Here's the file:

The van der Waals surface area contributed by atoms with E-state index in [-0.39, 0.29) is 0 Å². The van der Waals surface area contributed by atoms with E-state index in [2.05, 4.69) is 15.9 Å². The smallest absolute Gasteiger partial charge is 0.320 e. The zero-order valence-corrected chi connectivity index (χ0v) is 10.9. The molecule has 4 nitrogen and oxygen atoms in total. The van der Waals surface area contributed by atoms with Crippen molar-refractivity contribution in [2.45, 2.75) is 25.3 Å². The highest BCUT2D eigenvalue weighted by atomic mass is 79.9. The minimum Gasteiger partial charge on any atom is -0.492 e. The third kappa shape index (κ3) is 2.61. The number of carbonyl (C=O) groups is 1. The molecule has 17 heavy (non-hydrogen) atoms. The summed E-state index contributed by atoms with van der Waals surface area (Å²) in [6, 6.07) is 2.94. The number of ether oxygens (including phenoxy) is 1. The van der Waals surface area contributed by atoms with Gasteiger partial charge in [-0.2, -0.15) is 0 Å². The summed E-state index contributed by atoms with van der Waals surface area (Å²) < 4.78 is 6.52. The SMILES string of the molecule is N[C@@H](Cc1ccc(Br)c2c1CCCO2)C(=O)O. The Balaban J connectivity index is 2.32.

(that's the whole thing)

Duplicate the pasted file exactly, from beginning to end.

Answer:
The van der Waals surface area contributed by atoms with E-state index in [-0.39, 0.29) is 0 Å². The van der Waals surface area contributed by atoms with E-state index in [2.05, 4.69) is 15.9 Å². The smallest absolute Gasteiger partial charge is 0.320 e. The zero-order valence-corrected chi connectivity index (χ0v) is 10.9. The molecule has 4 nitrogen and oxygen atoms in total. The van der Waals surface area contributed by atoms with Crippen molar-refractivity contribution in [2.45, 2.75) is 25.3 Å². The highest BCUT2D eigenvalue weighted by atomic mass is 79.9. The minimum Gasteiger partial charge on any atom is -0.492 e. The third kappa shape index (κ3) is 2.61. The number of carbonyl (C=O) groups is 1. The molecule has 17 heavy (non-hydrogen) atoms. The summed E-state index contributed by atoms with van der Waals surface area (Å²) in [6, 6.07) is 2.94. The number of ether oxygens (including phenoxy) is 1. The van der Waals surface area contributed by atoms with Gasteiger partial charge in [-0.2, -0.15) is 0 Å². The summed E-state index contributed by atoms with van der Waals surface area (Å²) < 4.78 is 6.52. The SMILES string of the molecule is N[C@@H](Cc1ccc(Br)c2c1CCCO2)C(=O)O. The Balaban J connectivity index is 2.32.